Isle of Man and the UK VAT agreement renegotiation

Date: 17 Nov 2009


Some news broke on the BBC yesterday about the IOM having had approximately ¬£100million clawed back from the UK which was estimated to be around a fifth of their public purse expenditure. A quote from the IOM govt said “we are disappointed at the size of the payment reduction from the UK VAT office.” (The VAT reductions will be staggered over the next two years).

The Treasury commented on the agreement. “The IOM didn’t have their own VAT revenue raising mechanism and it wasn’t worth their while creating one so the UK govt had a historic VAT sharing agreement in place. If IOM raised VAT, the UK would collect it and the IOM, would in return get their share of the VAT payments.”

One source suggested that the IOM VAT payments had amounted to more than was expected and after investigation it was agreed between IOM and the UK treasury that the agreement terms should be renegotiated.

Whilst the move has been attributed to the UK economic recession, the treasury said “it is more to do with ensuring money isn’t being lost unnecessarily.”

Many agree that the ¬£100million claw back from IOM for a government that just bailed out the UK economy to the tune of ¬£25billion, isn’t significant . It will however cause the IOM some rearrangement of their public purses. In the light of the Foot report though, it would seem this is going to be an issue for many UK territories anyway.

John Spellman at the IOM finance said of the new agreement. ” We are adjusting our finances and capital to deal with this. When you negotiate with a large country they have a strong position and in our view the revenue, with its current fiscal position, looked to VAT sharing to procure ¬£100mn. The IOM didn’t offer voluntarily to renegotiate. Despite this we’ve signed it and now believe it is a modern agreement fit for purpose.”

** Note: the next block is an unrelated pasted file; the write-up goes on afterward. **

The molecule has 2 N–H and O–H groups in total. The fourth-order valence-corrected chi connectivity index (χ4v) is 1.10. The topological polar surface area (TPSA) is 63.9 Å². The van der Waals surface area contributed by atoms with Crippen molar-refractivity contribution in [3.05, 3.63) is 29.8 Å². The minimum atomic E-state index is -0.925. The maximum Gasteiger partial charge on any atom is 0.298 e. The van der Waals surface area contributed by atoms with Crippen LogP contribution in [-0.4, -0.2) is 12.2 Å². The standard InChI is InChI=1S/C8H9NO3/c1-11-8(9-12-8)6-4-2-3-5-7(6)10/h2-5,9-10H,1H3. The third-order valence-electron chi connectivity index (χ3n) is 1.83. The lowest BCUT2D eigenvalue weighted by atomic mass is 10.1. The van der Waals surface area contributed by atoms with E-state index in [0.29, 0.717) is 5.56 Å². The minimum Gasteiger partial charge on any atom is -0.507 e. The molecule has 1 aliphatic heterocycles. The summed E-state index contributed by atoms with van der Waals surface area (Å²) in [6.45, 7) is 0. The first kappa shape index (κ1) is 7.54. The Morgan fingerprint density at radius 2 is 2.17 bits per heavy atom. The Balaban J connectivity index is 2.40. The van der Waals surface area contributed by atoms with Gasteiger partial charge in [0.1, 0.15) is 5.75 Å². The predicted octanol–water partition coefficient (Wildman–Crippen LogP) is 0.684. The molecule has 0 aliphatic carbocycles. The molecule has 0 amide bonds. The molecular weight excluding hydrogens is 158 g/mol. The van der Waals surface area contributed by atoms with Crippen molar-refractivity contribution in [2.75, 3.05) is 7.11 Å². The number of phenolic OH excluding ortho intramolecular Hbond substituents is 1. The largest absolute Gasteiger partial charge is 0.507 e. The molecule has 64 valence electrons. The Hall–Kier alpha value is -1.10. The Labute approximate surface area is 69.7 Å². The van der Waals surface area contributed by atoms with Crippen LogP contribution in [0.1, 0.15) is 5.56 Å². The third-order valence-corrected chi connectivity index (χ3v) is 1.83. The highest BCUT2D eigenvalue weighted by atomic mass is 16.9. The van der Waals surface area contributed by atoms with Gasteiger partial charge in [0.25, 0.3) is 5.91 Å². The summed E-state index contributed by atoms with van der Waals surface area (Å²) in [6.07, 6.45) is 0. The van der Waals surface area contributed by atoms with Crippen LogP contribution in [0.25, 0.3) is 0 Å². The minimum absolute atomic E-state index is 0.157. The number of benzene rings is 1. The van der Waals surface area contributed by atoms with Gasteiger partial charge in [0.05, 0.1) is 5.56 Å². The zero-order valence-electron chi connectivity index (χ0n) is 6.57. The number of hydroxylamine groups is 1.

John adds a further comment. “The payment reduction will have a large effect though. Fortunately we’ve renewed much of our infrastructure over the last twenty years but we will have to cut revenue budgets and look to our tax base to recoup monies. The rest we will smooth out as we can: we do have reserves of ¬£1bn.”

“The agreement has benefit, for both countries, although the position is marginally less attractive to the IOM. Although it is a painful process, we think it is in both countries interest to maintain the agreement which has been in existence for over 300 years.”

John says the agreement was renegotiated in the ’70’s and once in the ’90’s, but twice in the last two years. “We believe it’s a reflection of the economy. We recognize the UK has examined its revenues, and needs more money. We are of course disappointed it’s such a large number but the UK is a major trading partner. ” Of their ¬£572million government spend, ¬£100mn will now be lost to their public spending purse. “Although we have no borrowing. Its going to be challenging.” Reiterates Spellman, then confirms: “We are the only offshore island in a VAT union with the UK. UK government and the VAT union goes back for hundreds of years.”

Projects that will be cut are runway extensions and building a hospital which John says would always mean using workers from overseas. Contracts come from the UK but we will have to reduce these external programmes”.

On a positive note, John says. “We will continue to promote the Isle of Man and increase economic activity. One side of GDP is expenditure the other is business growth to maximize income. We will concentrate on import and export; growing the intellectual property sector and developing logistical support. We are a good base for incubation of entrepreneurial businesses for international trade.
We believe if we continue trading well, we will be a key contributor to the UK economy despite this set back, we see ourselves as part of the global solution, rather than anything else”

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